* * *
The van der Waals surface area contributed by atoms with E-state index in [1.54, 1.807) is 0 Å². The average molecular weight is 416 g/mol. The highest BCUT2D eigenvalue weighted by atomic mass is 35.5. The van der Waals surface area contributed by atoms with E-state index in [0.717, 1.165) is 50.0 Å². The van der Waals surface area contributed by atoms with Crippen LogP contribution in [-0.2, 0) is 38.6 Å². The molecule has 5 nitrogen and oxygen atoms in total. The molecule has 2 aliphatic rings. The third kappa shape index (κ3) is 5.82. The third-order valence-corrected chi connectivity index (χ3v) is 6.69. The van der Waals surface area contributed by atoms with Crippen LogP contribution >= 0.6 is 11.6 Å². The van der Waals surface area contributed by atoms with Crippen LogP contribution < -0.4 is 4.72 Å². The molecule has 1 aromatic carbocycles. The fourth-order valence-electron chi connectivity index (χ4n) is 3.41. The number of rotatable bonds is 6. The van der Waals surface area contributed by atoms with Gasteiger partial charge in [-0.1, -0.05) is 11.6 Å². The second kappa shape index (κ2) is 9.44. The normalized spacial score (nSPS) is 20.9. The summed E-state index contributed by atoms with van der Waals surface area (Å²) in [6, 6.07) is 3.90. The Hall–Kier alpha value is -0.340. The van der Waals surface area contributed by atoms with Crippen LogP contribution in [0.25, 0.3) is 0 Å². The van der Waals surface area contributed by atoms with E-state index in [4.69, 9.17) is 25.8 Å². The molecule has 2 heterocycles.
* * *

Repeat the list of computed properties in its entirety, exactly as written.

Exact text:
The van der Waals surface area contributed by atoms with E-state index in [1.54, 1.807) is 0 Å². The average molecular weight is 416 g/mol. The highest BCUT2D eigenvalue weighted by atomic mass is 35.5. The van der Waals surface area contributed by atoms with E-state index in [0.717, 1.165) is 50.0 Å². The van der Waals surface area contributed by atoms with Crippen LogP contribution in [-0.2, 0) is 38.6 Å². The molecule has 5 nitrogen and oxygen atoms in total. The molecule has 2 aliphatic rings. The third kappa shape index (κ3) is 5.82. The third-order valence-corrected chi connectivity index (χ3v) is 6.69. The van der Waals surface area contributed by atoms with Crippen LogP contribution >= 0.6 is 11.6 Å². The van der Waals surface area contributed by atoms with Crippen LogP contribution < -0.4 is 4.72 Å². The molecule has 1 aromatic carbocycles. The fourth-order valence-electron chi connectivity index (χ4n) is 3.41. The number of rotatable bonds is 6. The van der Waals surface area contributed by atoms with Gasteiger partial charge in [-0.1, -0.05) is 11.6 Å². The second kappa shape index (κ2) is 9.44. The normalized spacial score (nSPS) is 20.9. The summed E-state index contributed by atoms with van der Waals surface area (Å²) in [6, 6.07) is 3.90. The Hall–Kier alpha value is -0.340. The van der Waals surface area contributed by atoms with Crippen LogP contribution in [0.25, 0.3) is 0 Å². The van der Waals surface area contributed by atoms with E-state index in [4.69, 9.17) is 25.8 Å². The molecule has 2 heterocycles.